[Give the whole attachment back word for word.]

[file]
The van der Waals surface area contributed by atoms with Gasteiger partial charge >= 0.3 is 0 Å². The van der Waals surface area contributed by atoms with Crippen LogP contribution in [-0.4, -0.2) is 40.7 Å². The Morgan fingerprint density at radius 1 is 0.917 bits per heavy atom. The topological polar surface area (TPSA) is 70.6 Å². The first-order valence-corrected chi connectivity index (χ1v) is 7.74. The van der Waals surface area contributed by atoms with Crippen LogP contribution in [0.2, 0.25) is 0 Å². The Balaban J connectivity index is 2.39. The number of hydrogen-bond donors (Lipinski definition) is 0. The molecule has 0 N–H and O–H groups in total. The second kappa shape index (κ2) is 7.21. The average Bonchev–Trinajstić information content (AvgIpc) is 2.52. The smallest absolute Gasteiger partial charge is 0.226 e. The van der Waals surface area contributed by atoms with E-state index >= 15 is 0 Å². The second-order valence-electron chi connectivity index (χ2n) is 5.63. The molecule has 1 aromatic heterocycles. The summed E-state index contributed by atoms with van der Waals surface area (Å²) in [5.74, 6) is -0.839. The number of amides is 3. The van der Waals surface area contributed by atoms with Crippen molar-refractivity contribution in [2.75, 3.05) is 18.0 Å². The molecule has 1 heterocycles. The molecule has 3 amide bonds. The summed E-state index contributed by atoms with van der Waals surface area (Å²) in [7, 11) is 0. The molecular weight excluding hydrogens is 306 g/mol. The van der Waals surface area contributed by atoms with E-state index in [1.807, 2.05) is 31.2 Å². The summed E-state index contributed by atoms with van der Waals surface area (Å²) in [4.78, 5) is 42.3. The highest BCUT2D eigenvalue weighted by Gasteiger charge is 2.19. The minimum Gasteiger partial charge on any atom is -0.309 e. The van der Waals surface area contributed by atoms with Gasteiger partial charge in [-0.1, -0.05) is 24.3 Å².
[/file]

The van der Waals surface area contributed by atoms with Gasteiger partial charge >= 0.3 is 0 Å². The van der Waals surface area contributed by atoms with Crippen LogP contribution in [-0.4, -0.2) is 40.7 Å². The Morgan fingerprint density at radius 1 is 0.917 bits per heavy atom. The topological polar surface area (TPSA) is 70.6 Å². The first-order valence-corrected chi connectivity index (χ1v) is 7.74. The van der Waals surface area contributed by atoms with Crippen LogP contribution in [0.2, 0.25) is 0 Å². The Balaban J connectivity index is 2.39. The number of hydrogen-bond donors (Lipinski definition) is 0. The molecule has 0 N–H and O–H groups in total. The second kappa shape index (κ2) is 7.21. The average Bonchev–Trinajstić information content (AvgIpc) is 2.52. The smallest absolute Gasteiger partial charge is 0.226 e. The van der Waals surface area contributed by atoms with E-state index >= 15 is 0 Å². The second-order valence-electron chi connectivity index (χ2n) is 5.63. The molecule has 1 aromatic heterocycles. The summed E-state index contributed by atoms with van der Waals surface area (Å²) in [5.74, 6) is -0.839. The number of amides is 3. The van der Waals surface area contributed by atoms with Crippen molar-refractivity contribution in [2.75, 3.05) is 18.0 Å². The molecule has 1 heterocycles. The molecule has 3 amide bonds. The summed E-state index contributed by atoms with van der Waals surface area (Å²) in [7, 11) is 0. The molecular weight excluding hydrogens is 306 g/mol. The van der Waals surface area contributed by atoms with E-state index in [1.807, 2.05) is 31.2 Å². The summed E-state index contributed by atoms with van der Waals surface area (Å²) in [4.78, 5) is 42.3. The highest BCUT2D eigenvalue weighted by Gasteiger charge is 2.19. The minimum Gasteiger partial charge on any atom is -0.309 e. The van der Waals surface area contributed by atoms with Gasteiger partial charge in [-0.1, -0.05) is 24.3 Å².